Six decades of rugby – Memories of College rugby and a Rugby Sevens success at Twickenham

Honiton rugby action

Honiton rugby action - Credit: Archant

Continuing our rugby memories from Terry O’Brien who remains very involved in rugby to this day through his association with Sidmouth RFC.

In September 1967 I arrived at St Luke’s College to start a teacher training course in Physical Education and Chemistry, writes Terry O’Brien.

The college campus was situated on Heavitree Road in Exeter on the site now occupied by the Exeter University Medical School.

For any young sportsman, St Luke’s was an ideal environment and particularly so for a rugby player.

The 1st XV could compete at first class level and in every year included future international players.

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Two contemporaries, who became good friends, were John Bevan and Peter Knight.

John kept the great Phil Bennet out of the Wales side for a season, went on the 1977 British Lions Tour to New Zealand and coached Wales for three seasons in the 1980s.

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Peter played on the wing for England when they beat the Springboks in South Africa in 1972.

During our first year, I found myself marking John Bevan when Sidmouth played St Luke’s Extra 1st and learned the trick of covering your thighs in Vaseline as he slipped through my tackle and slipped in for try.

There were 10 applicants for every place on the PE course and I would like to think that my rugby talent got me selected.

In fact, it was three A levels (nowhere near as common as in the present day) which was the decisive factor.

It qualified me for the new Batchelor of Education degree course for which the college was desperate to gain credibility and full acceptance with the university.

Despite there being six rugby teams, I was unable to gain selection and so I continued to play for Sidmouth. However, in such an environment I could not help but absorb knowledge of the game.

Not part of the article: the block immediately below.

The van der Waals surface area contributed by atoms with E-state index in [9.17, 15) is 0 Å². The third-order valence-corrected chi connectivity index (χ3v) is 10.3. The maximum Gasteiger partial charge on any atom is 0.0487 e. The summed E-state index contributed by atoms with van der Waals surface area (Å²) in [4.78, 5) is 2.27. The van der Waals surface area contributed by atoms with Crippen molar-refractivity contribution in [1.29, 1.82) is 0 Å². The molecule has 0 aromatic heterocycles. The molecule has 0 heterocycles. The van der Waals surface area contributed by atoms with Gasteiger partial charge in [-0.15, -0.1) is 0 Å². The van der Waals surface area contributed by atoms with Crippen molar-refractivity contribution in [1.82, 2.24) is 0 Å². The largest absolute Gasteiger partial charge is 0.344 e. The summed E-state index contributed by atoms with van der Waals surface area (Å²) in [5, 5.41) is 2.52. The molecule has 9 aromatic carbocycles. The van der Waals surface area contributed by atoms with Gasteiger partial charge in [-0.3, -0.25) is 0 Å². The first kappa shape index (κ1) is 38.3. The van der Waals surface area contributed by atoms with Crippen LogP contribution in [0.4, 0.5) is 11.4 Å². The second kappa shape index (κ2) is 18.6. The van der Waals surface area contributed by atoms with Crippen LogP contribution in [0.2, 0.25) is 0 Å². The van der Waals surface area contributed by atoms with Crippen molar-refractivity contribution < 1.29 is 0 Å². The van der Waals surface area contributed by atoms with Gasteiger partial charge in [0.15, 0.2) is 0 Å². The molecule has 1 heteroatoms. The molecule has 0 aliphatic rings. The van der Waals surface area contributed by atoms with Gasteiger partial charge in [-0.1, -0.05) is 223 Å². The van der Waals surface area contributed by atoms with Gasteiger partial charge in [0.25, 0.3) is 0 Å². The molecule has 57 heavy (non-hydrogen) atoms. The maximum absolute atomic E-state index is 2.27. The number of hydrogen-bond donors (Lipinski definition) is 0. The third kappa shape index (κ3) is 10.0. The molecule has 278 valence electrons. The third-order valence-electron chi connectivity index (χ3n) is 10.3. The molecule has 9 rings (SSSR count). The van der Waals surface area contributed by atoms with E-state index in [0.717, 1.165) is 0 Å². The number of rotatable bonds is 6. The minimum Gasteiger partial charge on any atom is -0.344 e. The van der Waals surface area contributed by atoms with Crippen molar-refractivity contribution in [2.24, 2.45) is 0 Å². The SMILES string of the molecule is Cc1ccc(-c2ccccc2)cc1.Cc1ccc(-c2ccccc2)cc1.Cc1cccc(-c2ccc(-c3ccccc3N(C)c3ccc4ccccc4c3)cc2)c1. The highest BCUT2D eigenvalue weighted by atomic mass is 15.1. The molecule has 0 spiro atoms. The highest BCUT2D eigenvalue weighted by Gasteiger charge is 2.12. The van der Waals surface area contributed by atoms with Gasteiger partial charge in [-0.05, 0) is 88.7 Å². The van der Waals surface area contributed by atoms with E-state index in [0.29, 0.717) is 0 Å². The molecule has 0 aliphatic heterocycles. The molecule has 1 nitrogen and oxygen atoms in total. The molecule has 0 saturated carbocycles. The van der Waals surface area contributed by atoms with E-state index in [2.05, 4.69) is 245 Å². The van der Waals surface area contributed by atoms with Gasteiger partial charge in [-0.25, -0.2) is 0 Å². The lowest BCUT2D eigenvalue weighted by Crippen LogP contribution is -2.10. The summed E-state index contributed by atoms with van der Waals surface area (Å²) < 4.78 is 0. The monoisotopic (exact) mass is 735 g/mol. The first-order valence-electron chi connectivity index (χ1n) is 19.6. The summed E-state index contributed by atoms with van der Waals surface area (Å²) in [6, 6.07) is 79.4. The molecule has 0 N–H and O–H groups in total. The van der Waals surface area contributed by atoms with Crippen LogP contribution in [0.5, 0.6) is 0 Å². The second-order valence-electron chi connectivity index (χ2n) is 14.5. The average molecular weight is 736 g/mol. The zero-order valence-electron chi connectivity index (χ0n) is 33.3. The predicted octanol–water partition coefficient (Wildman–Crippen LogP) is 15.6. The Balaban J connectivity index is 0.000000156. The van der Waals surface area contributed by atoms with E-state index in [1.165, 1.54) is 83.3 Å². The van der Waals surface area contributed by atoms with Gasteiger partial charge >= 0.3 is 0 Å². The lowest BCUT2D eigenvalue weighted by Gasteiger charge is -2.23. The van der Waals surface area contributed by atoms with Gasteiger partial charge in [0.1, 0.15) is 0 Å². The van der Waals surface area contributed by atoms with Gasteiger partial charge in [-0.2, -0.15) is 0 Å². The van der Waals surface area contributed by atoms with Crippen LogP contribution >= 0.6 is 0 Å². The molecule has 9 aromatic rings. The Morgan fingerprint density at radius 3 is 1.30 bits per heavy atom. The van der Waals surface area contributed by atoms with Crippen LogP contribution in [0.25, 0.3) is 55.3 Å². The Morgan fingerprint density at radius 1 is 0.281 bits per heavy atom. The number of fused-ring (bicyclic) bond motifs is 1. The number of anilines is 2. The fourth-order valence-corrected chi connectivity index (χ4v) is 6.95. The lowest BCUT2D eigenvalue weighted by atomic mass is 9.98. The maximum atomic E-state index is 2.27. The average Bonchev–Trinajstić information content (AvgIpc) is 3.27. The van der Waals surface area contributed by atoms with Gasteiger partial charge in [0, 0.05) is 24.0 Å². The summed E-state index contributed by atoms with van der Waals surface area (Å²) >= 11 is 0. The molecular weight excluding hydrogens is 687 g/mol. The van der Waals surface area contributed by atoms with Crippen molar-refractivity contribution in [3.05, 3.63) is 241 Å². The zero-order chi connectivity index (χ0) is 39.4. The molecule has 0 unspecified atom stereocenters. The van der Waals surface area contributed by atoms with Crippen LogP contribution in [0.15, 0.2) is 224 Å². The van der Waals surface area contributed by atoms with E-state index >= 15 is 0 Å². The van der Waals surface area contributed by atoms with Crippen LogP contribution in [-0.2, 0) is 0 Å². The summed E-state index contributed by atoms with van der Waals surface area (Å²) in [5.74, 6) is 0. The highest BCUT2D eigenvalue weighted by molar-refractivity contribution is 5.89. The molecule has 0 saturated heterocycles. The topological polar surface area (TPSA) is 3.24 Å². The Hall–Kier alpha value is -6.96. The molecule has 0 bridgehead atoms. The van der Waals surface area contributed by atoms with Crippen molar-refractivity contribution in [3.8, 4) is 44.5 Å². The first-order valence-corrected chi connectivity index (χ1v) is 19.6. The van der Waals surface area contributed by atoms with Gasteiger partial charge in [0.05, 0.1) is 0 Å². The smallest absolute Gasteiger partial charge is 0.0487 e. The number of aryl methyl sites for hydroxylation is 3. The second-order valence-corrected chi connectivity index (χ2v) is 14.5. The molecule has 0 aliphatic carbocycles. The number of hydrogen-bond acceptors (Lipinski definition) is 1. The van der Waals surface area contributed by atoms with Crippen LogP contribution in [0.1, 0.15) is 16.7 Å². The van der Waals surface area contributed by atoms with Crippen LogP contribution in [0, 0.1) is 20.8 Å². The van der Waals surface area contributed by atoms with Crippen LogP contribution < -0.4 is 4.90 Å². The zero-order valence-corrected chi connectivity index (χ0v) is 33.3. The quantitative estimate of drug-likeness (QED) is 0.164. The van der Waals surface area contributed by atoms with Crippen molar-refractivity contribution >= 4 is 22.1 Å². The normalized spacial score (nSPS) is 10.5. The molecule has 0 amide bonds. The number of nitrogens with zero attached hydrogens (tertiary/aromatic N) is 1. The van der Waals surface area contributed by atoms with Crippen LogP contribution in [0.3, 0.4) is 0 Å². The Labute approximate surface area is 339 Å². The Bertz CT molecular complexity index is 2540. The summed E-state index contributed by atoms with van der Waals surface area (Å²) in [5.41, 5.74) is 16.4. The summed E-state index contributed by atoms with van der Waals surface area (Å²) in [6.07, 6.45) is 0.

The rugby course run by ex-England wing Martin Underwood was as good as any advanced coaching course. While watching an outstanding team when I could and mixing with top class players furthered my education.

I have mentioned in a previous article the influence of St Luke’s in the development of rugby in Devon.

They showed how to exploit the extensive law changes made at that time, the development of the ruck introduced by the All Blacks and the use of the full back as an attacking player.

Graduates would go on to teach in Devon schools and play for Devon clubs spreading their knowledge.

The highlight of the college season was the annual match against Loughborough College played on a neutral ground in London.

At least six coach loads of supporters would travel to the game followed by a night in the bright lights of the capital city.

I was lucky to see my college win the two games I attended against a side which included the great Fran Cotton, Keith Fielding and other future internationals.

However, my highlight as a college rugby supporter was watching them win the Middlesex Sevens at Twickenham in 1969, a national championship in all but name.

Even better that they beat Loughborough in the final. After the final, somehow, I made my way into the changing rooms to join in the celebrations.

In my second year I did manage to get selected for the Extra 2nds (4th Team) for a few games, but decided to return to Sidmouth, where I could play against better standard opposition.

In 1969 I became Sidmouth captain. With the club struggling there were no other candidates.

I felt that my experience gained at St Luke’s equipped me to lead tactically and to organise training sessions, which was the job of the captain in those pre-coach days. Man management, on the other hand, was very much a work in progress.

I was elected for a second season considering myself as a stopgap in the role before finishing college and leaving the area for work.

However, I was appointed to teach at what was then Hele’s School in Exeter and remained to lead Sidmouth for another four years.

In 1973 Sidmouth were drawn to play St Luke’s in the Devon Senior Cup. The St Luke’s side included two future British Lions in Mike Sleman (England) and Jeff Squire (Wales) plus future England flanker Mike Rafter. Not playing that day were John Scott (33 games for England) and future Irish full back Frank Wilson.

We did well to score three in a 59-3 defeat.

In 1978 St Luke’s was amalgamated with Exeter University as the School of Education.

It now exists only as a brief note on Wikipedia and in the memories of its aging alumni.

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